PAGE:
- Danny Sriskandarajah is Director of the Royal Commonwealth Society. The opinions expressed are his own -
In recent years the Commonwealth has become an easily derided organisation. From its inception as a clever way of easing de-colonisation to the heady 1970s and 1980s when the association showed a radical dynamism on issues like Apartheid, the international association has shown itself to be unique and useful.
However, today, the Commonwealth risks being drowned out in a more crowded field of international organisations, many with a clearer sense of purpose, more collective will and better resources.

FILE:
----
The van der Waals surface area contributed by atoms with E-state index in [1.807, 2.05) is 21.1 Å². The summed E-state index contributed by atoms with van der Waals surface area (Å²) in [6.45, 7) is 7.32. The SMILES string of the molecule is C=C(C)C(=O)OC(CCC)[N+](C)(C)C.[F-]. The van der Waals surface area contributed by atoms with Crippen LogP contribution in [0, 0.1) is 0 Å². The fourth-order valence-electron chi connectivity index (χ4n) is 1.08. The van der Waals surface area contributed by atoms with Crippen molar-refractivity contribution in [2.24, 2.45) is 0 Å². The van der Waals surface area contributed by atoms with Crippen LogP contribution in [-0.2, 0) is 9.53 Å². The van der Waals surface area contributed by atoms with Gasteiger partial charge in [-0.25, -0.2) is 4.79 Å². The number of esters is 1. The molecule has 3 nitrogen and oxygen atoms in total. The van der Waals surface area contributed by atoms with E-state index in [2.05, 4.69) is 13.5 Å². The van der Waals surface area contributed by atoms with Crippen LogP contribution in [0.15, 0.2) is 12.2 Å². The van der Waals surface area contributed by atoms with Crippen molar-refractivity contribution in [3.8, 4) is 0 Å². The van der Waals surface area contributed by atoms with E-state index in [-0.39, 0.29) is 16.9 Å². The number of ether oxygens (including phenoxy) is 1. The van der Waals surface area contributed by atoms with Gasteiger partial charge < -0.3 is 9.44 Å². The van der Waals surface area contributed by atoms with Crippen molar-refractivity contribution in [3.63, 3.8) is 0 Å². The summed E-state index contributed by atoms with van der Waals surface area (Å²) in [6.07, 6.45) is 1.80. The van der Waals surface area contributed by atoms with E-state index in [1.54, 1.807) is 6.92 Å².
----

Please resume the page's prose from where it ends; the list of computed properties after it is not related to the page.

Before the 2002 Commonwealth Heads of Government Meeting (CHOGM), in Durban, South Africa, Tony Blair reportedly said he would rather be at home watching football than meeting his fellow heads of state. A candid indictment of how irrelevant the Commonwealth has become?
Polling done in seven member countries to mark the launch of a public conversation on the future of the Commonwealth shows some worrying signs. Globally, only a third of people polled could name any activity carried out by the association and only about a third of people in Australia, Canada and Great Britain would be sorry if their country withdrew altogether.